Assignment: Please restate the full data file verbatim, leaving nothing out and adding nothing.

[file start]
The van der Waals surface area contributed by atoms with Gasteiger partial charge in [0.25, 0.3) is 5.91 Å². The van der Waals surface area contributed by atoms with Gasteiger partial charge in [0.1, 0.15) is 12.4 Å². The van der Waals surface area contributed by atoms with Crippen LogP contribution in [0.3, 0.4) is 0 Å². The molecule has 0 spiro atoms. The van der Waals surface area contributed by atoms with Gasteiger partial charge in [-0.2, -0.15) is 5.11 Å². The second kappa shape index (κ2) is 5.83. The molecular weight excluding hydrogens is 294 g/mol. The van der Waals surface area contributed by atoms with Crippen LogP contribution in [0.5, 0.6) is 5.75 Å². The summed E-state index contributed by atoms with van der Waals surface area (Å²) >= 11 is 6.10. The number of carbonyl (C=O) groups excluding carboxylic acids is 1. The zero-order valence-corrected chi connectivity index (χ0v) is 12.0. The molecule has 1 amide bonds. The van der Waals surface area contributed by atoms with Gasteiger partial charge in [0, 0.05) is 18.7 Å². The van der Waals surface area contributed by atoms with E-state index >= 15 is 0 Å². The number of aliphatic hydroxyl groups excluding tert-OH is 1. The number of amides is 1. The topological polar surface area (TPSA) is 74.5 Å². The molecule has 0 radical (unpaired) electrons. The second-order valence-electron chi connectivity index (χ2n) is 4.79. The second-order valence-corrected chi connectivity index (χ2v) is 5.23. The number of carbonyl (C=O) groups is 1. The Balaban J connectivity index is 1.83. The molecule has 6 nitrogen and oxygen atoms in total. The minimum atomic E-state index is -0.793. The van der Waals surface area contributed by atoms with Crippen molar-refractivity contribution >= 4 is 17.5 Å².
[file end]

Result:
The van der Waals surface area contributed by atoms with Gasteiger partial charge in [0.25, 0.3) is 5.91 Å². The van der Waals surface area contributed by atoms with Gasteiger partial charge in [0.1, 0.15) is 12.4 Å². The van der Waals surface area contributed by atoms with Crippen LogP contribution in [0.3, 0.4) is 0 Å². The molecule has 0 spiro atoms. The van der Waals surface area contributed by atoms with Gasteiger partial charge in [-0.2, -0.15) is 5.11 Å². The second kappa shape index (κ2) is 5.83. The molecular weight excluding hydrogens is 294 g/mol. The van der Waals surface area contributed by atoms with Crippen LogP contribution in [0.5, 0.6) is 5.75 Å². The summed E-state index contributed by atoms with van der Waals surface area (Å²) >= 11 is 6.10. The number of carbonyl (C=O) groups excluding carboxylic acids is 1. The zero-order valence-corrected chi connectivity index (χ0v) is 12.0. The molecule has 1 amide bonds. The van der Waals surface area contributed by atoms with Gasteiger partial charge in [0, 0.05) is 18.7 Å². The van der Waals surface area contributed by atoms with E-state index >= 15 is 0 Å². The number of aliphatic hydroxyl groups excluding tert-OH is 1. The number of amides is 1. The topological polar surface area (TPSA) is 74.5 Å². The molecule has 0 radical (unpaired) electrons. The second-order valence-electron chi connectivity index (χ2n) is 4.79. The second-order valence-corrected chi connectivity index (χ2v) is 5.23. The number of carbonyl (C=O) groups is 1. The Balaban J connectivity index is 1.83. The molecule has 6 nitrogen and oxygen atoms in total. The minimum atomic E-state index is -0.793. The van der Waals surface area contributed by atoms with Crippen molar-refractivity contribution >= 4 is 17.5 Å².